2. Non-Continuous Component Monitor
The Non-Continuous Component Monitors can vary between vehicle engine management systems, but there are several that are common to most vehicles. The term "non-continuous" means that the system and components are checked only under specific operating conditions. Some of the monitoring will occur only once a day. For example, in very hot climates, like those in Arizona and New Mexico, the needed cold start conditions will not be attained for an entire summer, so "stone-cold" startup monitoring will not occur at all during that time.
The Oxygen Heater Monitor is common to all OBD II vehicles. This a multi-factored current/amperage flow test of the heating element common to all modern oxygen sensors and Air Fuel Ratio sensors—AFR is a highly responsive type of oxygen sensor common on most low emission vehicles (LEVs). Usually, as the vehicle is cranked, the Oxygen Heater Monitor checks the vehicle's system voltage. If it is within spec, then soon after startup or the next shut down, the OBD II system will run a series of tests on the heater elements of the vehicle's oxygen sensors. If this monitor passes, then many of the other non-continuous monitors will run. If this monitor fails, then most of the other non-continuous monitoring will be suspended or ignored. Accurate oxygen sensor performance is vital to proper engine emissions management.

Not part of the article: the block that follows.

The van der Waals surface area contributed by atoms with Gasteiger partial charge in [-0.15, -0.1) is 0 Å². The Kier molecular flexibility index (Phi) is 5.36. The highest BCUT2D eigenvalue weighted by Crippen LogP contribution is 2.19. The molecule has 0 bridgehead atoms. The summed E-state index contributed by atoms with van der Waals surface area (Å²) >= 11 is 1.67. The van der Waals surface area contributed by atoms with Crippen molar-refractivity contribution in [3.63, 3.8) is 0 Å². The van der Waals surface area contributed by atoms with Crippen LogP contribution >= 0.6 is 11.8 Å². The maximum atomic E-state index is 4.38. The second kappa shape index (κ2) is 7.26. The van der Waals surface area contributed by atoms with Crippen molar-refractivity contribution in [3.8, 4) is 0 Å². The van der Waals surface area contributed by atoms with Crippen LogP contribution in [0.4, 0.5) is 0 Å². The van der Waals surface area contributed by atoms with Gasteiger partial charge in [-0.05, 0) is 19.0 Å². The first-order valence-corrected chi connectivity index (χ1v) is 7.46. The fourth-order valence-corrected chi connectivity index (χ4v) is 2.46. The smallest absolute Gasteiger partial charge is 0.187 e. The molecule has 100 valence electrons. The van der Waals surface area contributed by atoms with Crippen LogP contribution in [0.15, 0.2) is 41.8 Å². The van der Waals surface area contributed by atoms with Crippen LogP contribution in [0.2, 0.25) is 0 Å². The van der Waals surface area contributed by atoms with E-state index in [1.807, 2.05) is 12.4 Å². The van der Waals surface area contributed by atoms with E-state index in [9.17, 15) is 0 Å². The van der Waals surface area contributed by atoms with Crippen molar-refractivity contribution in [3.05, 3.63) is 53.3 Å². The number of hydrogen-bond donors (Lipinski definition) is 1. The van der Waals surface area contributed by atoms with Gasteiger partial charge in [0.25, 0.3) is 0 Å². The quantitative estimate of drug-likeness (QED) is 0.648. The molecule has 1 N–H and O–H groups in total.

The Oxygen Sensor Monitor is common to all ODB II vehicles. After the Oxygen Heater element passes its monitor, the Oxygen Monitor begins to look for the proper conditions to be run. There are a few common conditions that are required on all vehicles in order for the Oxygen Sensor Monitor to run. First, there must not be any misfire codes. Misfire conditions cause erratic oxygen exhaust content, so it is not possible for the monitor to run any accurate oxygen sensor tests. There must not be any fuel trim codes or any excessively lean or rich compensation percentages. This too will skew the oxygen sensor tests, so fuel trim issues will suspend the Oxygen Sensor Monitor.
If the above basic criteria are met, the ODB II system will begin running oxygen sensor tests under a variety of conditions. Some of the most common operating conditions are hard acceleration, highway cruise speed, prolonged idle that is at least 60 seconds, and others depending on the type of vehicle in question and the number of oxygen sensors on board. Some high performance vehicles have a front oxygen sensor for each cylinder and a rear oxygen sensor for the rear of each Catalytic Converter, meaning that some vehicles have up to and above sixteen oxygen sensors.
Since the Catalyst Monitor needs to be sure that the oxygen sensors are reading the exhaust gas oxygen content accurately, the Catalyst Monitor runs after all the oxygen monitors have run. The Catalyst Monitor is testing the ability of the CAT to store oxygen in its Cerium bed. The purpose of the Cerium is to optimize the efficiency of all the sections of the Catalytic Converter.